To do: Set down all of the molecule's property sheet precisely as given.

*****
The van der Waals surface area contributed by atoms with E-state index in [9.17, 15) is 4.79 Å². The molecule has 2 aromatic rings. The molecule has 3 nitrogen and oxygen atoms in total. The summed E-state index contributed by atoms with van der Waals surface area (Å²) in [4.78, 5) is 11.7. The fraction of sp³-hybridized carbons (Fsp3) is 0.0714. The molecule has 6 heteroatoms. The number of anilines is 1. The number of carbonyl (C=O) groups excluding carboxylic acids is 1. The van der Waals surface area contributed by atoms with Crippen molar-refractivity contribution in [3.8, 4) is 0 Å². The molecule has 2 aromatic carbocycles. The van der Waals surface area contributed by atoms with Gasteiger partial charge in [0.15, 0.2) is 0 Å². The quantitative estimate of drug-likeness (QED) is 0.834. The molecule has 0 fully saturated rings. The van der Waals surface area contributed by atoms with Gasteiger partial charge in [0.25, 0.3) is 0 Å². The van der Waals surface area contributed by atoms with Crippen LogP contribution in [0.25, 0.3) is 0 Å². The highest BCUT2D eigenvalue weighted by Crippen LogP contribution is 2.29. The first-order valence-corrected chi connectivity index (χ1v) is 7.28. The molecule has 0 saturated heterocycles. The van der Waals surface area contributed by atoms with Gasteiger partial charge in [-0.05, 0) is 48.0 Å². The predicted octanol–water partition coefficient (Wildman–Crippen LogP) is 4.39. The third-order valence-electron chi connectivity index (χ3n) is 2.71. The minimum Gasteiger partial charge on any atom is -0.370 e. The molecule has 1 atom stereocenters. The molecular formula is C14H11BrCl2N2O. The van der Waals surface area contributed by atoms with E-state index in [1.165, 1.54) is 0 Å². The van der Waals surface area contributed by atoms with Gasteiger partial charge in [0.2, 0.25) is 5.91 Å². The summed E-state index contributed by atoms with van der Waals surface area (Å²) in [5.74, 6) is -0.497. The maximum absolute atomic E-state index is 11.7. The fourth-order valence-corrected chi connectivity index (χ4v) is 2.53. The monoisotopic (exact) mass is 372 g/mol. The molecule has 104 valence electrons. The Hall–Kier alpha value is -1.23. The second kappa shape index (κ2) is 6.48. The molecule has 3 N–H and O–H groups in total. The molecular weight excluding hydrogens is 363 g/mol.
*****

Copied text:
The van der Waals surface area contributed by atoms with E-state index in [9.17, 15) is 4.79 Å². The molecule has 2 aromatic rings. The molecule has 3 nitrogen and oxygen atoms in total. The summed E-state index contributed by atoms with van der Waals surface area (Å²) in [4.78, 5) is 11.7. The fraction of sp³-hybridized carbons (Fsp3) is 0.0714. The molecule has 6 heteroatoms. The number of anilines is 1. The number of carbonyl (C=O) groups excluding carboxylic acids is 1. The van der Waals surface area contributed by atoms with Crippen molar-refractivity contribution in [3.8, 4) is 0 Å². The molecule has 2 aromatic carbocycles. The van der Waals surface area contributed by atoms with Gasteiger partial charge in [0.15, 0.2) is 0 Å². The quantitative estimate of drug-likeness (QED) is 0.834. The molecule has 0 fully saturated rings. The van der Waals surface area contributed by atoms with Gasteiger partial charge in [0.25, 0.3) is 0 Å². The van der Waals surface area contributed by atoms with Crippen LogP contribution in [0.25, 0.3) is 0 Å². The highest BCUT2D eigenvalue weighted by Crippen LogP contribution is 2.29. The first-order valence-corrected chi connectivity index (χ1v) is 7.28. The molecule has 0 saturated heterocycles. The van der Waals surface area contributed by atoms with Gasteiger partial charge in [-0.05, 0) is 48.0 Å². The predicted octanol–water partition coefficient (Wildman–Crippen LogP) is 4.39. The third-order valence-electron chi connectivity index (χ3n) is 2.71. The minimum Gasteiger partial charge on any atom is -0.370 e. The molecule has 1 atom stereocenters. The molecular formula is C14H11BrCl2N2O. The van der Waals surface area contributed by atoms with E-state index in [1.165, 1.54) is 0 Å². The van der Waals surface area contributed by atoms with Gasteiger partial charge in [0.2, 0.25) is 5.91 Å². The summed E-state index contributed by atoms with van der Waals surface area (Å²) in [5.74, 6) is -0.497. The maximum absolute atomic E-state index is 11.7. The fourth-order valence-corrected chi connectivity index (χ4v) is 2.53. The monoisotopic (exact) mass is 372 g/mol. The molecule has 104 valence electrons. The Hall–Kier alpha value is -1.23. The second kappa shape index (κ2) is 6.48. The molecule has 3 N–H and O–H groups in total. The molecular weight excluding hydrogens is 363 g/mol.